The discovery by front-line workers that vials of the Pfizer COVID vaccine intended to inoculate five people were enough for as many as seven is being compared to the Hanukkah miracle of Temple oil.
The New York Times reported on Wednesday that pharmacists unpacking the deliveries of Pfizer’s COVID vaccine were surprised to discover that the vials, listed as containing enough for five people, actually had enough vaccine for six or even seven people. If true, that means that the limited supply may help more people than previously thought. Unfortunately, some medical facilities were reluctant to use the additional doses, unsure of what the protocol should be. On Wednesday, the Food and Drug Administration released a statement instructing physicians that, “given the public health emergency,” it was acceptable to use every full dose left over in each vial. The agency said it was consulting with Pfizer to determine “the best path forward” and advised health officials not to pool doses from multiple vials.
In a statement, Pfizer said there is a uniform amount of vaccine in every vial, but that the amount left over after five doses are removed could vary based on the type of syringes and needles as well as the amount of diluting solution used. The company said it was consulting with the F.D.A. about the issue and could not “provide a recommendation on the use of the remaining amount of vaccine from each vial.” It advised staff members doing the vaccinations to consult with local institutions.
The announcement came on Wednesday, coinciding with the seventh night of Hanukkah. Jews light candles on the eight nights of the holiday, commemorating the miracle that happened after the liberation of the Temple in Jerusalem during the Maccabean Revolt in 200 BCE. When rededicating the Temple, the priests searched for oil to light the golden Menorah but they discovered that the Seleucids had defiled all of the oil. The priests succeeded in finding one small cruse of oil sufficient or one day. After lighting the Menorah other flame remained for eight nights.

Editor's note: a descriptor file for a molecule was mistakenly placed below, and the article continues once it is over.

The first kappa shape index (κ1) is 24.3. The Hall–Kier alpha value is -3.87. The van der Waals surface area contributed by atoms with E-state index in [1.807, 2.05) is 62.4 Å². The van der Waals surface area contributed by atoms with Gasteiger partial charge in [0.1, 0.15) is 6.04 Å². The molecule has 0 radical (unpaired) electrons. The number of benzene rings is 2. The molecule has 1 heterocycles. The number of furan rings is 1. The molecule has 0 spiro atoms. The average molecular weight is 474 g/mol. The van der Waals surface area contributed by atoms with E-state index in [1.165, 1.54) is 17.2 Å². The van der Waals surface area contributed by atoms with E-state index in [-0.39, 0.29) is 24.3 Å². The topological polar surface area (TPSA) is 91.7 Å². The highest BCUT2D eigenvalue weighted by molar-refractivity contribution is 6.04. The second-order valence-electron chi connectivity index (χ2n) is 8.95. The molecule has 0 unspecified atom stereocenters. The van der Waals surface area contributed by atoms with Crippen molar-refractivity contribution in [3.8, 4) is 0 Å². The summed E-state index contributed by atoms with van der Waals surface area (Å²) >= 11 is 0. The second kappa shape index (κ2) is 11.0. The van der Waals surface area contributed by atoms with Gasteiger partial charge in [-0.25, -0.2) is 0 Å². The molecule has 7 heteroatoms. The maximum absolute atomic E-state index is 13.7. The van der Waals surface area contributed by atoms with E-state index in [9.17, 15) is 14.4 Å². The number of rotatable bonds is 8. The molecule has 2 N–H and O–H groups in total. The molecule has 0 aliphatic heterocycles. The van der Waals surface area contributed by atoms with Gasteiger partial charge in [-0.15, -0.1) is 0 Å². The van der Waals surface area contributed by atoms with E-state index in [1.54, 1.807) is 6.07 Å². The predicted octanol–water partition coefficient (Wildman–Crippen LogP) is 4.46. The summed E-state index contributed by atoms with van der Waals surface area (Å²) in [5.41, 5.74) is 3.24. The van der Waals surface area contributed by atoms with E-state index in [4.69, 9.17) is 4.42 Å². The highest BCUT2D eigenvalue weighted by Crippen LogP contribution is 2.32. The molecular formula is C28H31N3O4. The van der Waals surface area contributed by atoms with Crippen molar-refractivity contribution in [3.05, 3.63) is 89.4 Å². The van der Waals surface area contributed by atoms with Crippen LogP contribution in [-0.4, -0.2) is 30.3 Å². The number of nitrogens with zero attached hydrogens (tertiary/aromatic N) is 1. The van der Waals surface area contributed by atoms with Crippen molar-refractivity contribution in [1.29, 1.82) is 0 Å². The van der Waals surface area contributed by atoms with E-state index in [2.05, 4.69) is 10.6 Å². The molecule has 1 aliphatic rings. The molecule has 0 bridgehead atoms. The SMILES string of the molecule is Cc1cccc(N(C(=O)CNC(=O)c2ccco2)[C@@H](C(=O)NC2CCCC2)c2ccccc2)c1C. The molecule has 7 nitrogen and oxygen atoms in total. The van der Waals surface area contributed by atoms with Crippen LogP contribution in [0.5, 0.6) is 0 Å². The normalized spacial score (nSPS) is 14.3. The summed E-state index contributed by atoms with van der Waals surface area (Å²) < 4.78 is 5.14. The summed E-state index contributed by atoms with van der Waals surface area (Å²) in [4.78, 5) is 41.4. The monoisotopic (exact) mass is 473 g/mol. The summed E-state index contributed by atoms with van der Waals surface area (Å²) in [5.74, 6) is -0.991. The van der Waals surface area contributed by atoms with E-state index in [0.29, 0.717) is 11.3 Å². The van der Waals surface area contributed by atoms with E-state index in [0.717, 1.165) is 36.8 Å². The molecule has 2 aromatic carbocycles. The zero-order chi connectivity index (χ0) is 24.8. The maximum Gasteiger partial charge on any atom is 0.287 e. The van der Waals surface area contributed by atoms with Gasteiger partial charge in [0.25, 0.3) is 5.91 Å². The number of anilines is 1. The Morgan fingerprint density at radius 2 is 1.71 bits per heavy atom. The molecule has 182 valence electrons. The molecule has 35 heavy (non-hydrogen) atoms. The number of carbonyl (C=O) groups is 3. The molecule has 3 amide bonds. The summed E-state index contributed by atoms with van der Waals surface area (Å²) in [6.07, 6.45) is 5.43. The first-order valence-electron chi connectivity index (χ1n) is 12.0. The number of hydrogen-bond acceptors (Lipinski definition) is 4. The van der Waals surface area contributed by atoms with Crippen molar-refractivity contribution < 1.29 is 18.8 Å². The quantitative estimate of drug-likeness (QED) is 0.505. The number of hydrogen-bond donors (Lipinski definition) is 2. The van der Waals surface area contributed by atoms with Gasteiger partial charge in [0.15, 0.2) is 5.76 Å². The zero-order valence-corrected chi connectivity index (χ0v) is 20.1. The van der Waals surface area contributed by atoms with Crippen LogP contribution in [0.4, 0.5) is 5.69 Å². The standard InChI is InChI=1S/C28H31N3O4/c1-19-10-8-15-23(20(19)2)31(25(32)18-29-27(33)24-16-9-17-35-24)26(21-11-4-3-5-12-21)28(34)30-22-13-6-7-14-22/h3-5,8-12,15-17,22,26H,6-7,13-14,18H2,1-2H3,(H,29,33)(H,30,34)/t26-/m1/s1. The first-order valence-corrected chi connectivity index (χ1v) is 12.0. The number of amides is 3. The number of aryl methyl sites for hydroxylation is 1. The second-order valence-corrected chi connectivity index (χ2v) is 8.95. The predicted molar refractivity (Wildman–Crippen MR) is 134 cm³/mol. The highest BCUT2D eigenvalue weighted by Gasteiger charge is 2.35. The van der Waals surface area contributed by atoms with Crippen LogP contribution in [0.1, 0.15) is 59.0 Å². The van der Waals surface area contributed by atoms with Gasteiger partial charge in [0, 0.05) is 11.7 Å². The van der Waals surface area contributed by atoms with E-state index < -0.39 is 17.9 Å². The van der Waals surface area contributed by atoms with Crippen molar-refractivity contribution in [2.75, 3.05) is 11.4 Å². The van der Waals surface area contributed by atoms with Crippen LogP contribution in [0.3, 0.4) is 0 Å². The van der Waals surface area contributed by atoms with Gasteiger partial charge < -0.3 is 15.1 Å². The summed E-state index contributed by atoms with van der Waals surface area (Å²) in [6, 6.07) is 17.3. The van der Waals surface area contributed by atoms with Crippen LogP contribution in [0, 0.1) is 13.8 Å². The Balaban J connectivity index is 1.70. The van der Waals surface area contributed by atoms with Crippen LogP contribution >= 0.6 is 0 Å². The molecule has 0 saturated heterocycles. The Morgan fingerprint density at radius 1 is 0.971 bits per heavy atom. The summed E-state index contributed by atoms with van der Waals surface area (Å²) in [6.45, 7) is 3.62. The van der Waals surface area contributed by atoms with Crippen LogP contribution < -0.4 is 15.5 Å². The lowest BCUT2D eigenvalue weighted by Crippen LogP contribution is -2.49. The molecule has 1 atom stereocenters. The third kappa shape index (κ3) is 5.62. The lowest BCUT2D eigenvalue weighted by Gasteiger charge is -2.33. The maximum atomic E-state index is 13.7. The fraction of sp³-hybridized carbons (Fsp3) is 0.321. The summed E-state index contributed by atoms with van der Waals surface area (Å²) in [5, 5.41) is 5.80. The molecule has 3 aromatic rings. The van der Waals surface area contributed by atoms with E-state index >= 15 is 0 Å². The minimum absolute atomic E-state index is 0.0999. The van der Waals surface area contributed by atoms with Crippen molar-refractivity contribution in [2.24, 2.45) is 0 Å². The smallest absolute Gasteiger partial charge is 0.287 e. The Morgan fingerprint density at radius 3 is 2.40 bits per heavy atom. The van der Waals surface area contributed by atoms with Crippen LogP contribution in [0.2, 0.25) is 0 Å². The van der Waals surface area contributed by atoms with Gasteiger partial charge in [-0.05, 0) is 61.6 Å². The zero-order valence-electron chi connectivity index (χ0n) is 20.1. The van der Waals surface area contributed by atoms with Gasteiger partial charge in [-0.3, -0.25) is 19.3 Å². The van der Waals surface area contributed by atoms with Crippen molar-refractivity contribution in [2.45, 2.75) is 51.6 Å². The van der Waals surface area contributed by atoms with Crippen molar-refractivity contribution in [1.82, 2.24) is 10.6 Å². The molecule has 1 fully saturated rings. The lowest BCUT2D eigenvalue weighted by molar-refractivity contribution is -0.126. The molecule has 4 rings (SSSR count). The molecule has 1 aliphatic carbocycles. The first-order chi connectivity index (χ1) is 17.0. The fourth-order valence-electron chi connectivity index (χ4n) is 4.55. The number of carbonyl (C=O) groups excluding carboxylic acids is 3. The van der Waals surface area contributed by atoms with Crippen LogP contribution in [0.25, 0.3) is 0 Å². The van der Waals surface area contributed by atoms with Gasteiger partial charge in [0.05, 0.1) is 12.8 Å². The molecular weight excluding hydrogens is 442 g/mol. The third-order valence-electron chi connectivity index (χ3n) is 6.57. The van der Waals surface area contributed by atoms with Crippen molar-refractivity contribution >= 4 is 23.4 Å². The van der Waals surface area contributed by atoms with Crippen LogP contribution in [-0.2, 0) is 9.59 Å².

Many on social media were quick to remark on the “coincidence.”
Now *this* is a proper Hanukkah miracle! https://t.co/8MYKBbsQBr
— Laika the Space Dog (@MMendlowPhD) December 17, 2020
Pfizer is also providing Israel with the vaccine, with the first 3,000-4,000 doses arriving two weeks ago as a pilot program. Pfizer manufactured enough vaccines for 12.5 million people, 25 million doses since it requires two shots, for use in the US, initially for the front-line health workers, and after that, for higher-risk populations. It is expected that the vaccine will be available to the general population in a few months.